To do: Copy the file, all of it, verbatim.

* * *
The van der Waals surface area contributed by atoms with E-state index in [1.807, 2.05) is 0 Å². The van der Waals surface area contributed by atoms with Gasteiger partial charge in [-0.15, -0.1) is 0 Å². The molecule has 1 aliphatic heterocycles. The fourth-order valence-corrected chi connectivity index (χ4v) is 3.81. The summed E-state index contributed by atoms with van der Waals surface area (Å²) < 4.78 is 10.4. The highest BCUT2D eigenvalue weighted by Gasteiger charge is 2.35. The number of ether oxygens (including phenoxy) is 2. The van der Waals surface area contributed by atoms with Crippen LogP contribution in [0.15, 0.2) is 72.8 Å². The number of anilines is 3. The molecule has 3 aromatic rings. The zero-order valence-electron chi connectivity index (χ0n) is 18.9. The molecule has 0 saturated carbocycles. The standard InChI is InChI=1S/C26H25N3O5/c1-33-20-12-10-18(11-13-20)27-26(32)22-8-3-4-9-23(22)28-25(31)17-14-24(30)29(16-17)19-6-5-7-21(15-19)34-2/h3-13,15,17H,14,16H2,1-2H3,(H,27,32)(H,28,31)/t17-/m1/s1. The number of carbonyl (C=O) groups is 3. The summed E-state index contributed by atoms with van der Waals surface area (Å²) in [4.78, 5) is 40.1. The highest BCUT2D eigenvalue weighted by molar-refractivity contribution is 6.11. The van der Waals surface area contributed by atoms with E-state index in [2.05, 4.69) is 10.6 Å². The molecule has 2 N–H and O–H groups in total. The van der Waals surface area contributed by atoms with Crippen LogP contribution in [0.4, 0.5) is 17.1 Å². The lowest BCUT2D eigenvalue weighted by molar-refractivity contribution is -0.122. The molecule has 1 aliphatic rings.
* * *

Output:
The van der Waals surface area contributed by atoms with E-state index in [1.807, 2.05) is 0 Å². The van der Waals surface area contributed by atoms with Gasteiger partial charge in [-0.15, -0.1) is 0 Å². The molecule has 1 aliphatic heterocycles. The fourth-order valence-corrected chi connectivity index (χ4v) is 3.81. The summed E-state index contributed by atoms with van der Waals surface area (Å²) < 4.78 is 10.4. The highest BCUT2D eigenvalue weighted by Gasteiger charge is 2.35. The number of ether oxygens (including phenoxy) is 2. The van der Waals surface area contributed by atoms with Crippen LogP contribution in [0.15, 0.2) is 72.8 Å². The number of anilines is 3. The molecule has 3 aromatic rings. The zero-order valence-electron chi connectivity index (χ0n) is 18.9. The molecule has 0 saturated carbocycles. The standard InChI is InChI=1S/C26H25N3O5/c1-33-20-12-10-18(11-13-20)27-26(32)22-8-3-4-9-23(22)28-25(31)17-14-24(30)29(16-17)19-6-5-7-21(15-19)34-2/h3-13,15,17H,14,16H2,1-2H3,(H,27,32)(H,28,31)/t17-/m1/s1. The number of carbonyl (C=O) groups is 3. The summed E-state index contributed by atoms with van der Waals surface area (Å²) in [4.78, 5) is 40.1. The highest BCUT2D eigenvalue weighted by molar-refractivity contribution is 6.11. The van der Waals surface area contributed by atoms with E-state index in [2.05, 4.69) is 10.6 Å². The molecule has 2 N–H and O–H groups in total. The van der Waals surface area contributed by atoms with Crippen LogP contribution in [0.4, 0.5) is 17.1 Å². The lowest BCUT2D eigenvalue weighted by molar-refractivity contribution is -0.122. The molecule has 1 aliphatic rings.